Towards the beginning of the pandemic the Charity Commission issued a regulatory alert to charities because fraudsters were exploiting the spread of coronavirus to carry out fraud and cybercrime. Recently the Commission issued a press release welcoming the imprisonment of the founder and former director of a children’s cancer charity who stole thousands and “betrayed the public and the public confidence in this charity and the charity sector.”

But when it comes to fraud the regulator knows that prevention is always better than cure, and that while trust makes the charity sector work, it is being exploited every day.

So charities need to work hard on creating that culture of fraud awareness and prevention where everyone who works within an organisation takes responsibility – from the charity trustees setting the tone at the top and monitoring the adequacy of financial controls and policies, to staff and volunteers being alert and not being afraid to call out suspicious behaviour, even from within. Fraud prevention policies are important but without implementation they are just words.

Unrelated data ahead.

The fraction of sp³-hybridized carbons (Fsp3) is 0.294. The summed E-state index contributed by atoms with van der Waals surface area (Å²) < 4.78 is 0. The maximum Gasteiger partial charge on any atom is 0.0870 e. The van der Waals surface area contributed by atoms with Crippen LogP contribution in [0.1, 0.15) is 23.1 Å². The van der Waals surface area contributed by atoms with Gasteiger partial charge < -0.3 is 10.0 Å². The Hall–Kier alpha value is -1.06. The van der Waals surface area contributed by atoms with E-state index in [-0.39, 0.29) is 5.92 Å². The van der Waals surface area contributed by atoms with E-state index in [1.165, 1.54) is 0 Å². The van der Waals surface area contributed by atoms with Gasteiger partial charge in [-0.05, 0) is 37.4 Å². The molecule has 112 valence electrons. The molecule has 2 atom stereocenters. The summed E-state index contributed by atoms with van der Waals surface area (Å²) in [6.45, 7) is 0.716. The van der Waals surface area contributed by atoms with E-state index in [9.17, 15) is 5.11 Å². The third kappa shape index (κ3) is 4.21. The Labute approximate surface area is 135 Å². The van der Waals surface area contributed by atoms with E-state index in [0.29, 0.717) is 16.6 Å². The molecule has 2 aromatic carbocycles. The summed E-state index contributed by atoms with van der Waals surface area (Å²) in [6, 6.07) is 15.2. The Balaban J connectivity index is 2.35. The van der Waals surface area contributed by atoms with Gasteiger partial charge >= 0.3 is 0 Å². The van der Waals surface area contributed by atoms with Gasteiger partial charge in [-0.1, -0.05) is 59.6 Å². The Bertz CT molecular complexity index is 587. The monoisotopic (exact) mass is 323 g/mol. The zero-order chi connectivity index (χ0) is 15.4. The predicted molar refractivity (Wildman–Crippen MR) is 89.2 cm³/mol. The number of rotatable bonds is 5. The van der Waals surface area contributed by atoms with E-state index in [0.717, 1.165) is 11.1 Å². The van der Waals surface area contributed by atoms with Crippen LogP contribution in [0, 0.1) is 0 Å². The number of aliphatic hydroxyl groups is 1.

Charities should ask themselves what are their greatest vulnerabilities to fraud and focus on managing those risks.

And when fraud does happen (as it will, at some point) charities should ensure there is a fraud response plan in place which can be adapted to the circumstances because speed will be essential in dealing with it.

Charities work hard to secure their funds (especially at this time) and need to work equally hard to keep them.

For more detail on these issues watch this recording of our recent charity fraud webinar with Crowe Forensic Services: